Red-light running is, quite rightly, regarded as a particularly perilous practice. The laws of physics dictate a high chance of injury if it results in a crash.
This is underlined by the fact it was a contributing factor in the deaths of 11 New Zealanders between 2008 and 2012, and the serious injury of 169 others. During the same period, the extent of the problem led to a trial in which three red-light cameras were rotated around 10 Auckland sites. The outcome was sufficiently persuasive for the Government to announce this week that it was committed to the greater use of cameras.
The trial suggested that between 12 and 14 sites in the city may get red-light cameras, while nationwide there may be 26 to 30 intersections where they would be the most appropriate way to tackle red-light runners.
From the end of next year, this task will be allotted to much-improved cameras that function wirelessly and use radar technology. A full digital upgrade is to be completed in 2015.
The evidence suggested, said the Associate Minister of Transport, Michael Woodhouse, that the cameras would be an important tool to reduce injuries and save lives.
Overseas research, which has spurred the widespread use of speed cameras, reinforces this assessment. Indeed, the Auckland trial confirmed the potential. It showed the cameras triggered an average 43 per cent reduction in red-light running and an average 69 per cent decrease in crashes attributable to the practice.
More efficient technology should create an even greater deterrent. Even so, the cameras involve a substantial expense when in the particular case of Auckland, less costly measures would go a long way towards remedying the problem.
Certain types of motorists are more likely to run red lights. This suggests carefully tailored education campaigns would be successful.
The $150 fine for running a red light also seems light by international standards. But, most significantly, overseas research points out the role certain adjustments in traffic-light cycles can play in reducing red-light running.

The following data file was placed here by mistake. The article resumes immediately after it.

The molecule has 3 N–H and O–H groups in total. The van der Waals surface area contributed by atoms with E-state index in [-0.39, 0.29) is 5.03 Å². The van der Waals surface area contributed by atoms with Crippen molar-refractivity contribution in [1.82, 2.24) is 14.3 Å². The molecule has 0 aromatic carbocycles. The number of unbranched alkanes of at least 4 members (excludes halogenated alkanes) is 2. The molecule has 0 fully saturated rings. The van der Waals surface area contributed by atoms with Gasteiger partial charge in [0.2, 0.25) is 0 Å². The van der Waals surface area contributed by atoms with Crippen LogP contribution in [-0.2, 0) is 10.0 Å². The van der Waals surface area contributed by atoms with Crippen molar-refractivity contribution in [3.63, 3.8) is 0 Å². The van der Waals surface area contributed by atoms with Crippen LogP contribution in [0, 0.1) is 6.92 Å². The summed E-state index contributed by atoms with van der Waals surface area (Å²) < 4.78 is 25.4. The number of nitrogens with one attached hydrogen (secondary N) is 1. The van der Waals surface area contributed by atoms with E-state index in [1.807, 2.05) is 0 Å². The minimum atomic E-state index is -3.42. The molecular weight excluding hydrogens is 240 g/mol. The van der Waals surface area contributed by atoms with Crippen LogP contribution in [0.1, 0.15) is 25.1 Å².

In Auckland, the often haphazard phasing of lights is a constant irritant. Sometimes the red light lasts too long for the amount of traffic; sometimes, the lights operate with a seeming disregard for others in the immediate neighbourhood. This lack of co-ordination, allied to long waits, is undoubtedly part of the reason why some drivers are tempted to run red lights.
At many Auckland intersections, the priority should therefore be to improve the phasing of lights so they are as driver-friendly as possible.
In theory, this should be about to happen because a government position paper says an intersection audit will have to be completed before a camera is installed. This would encompass all options to improve safety.
In practice, however, it will be easy to be seduced by the promise of new technology, especially dual red light-speed cameras that have the added plus of lessening the risk of drivers speeding up to beat the lights.
That temptation must be resisted. Most motorists will welcome the wider use of red-light cameras if they are clearly the best way of increasing safety at particularly high-risk intersections. But that sentiment will wane if there is no complementary improvement in traffic-light timing. Achieve the latter and a change in driver attitude and behaviour will mean few red-light cameras may actually be needed.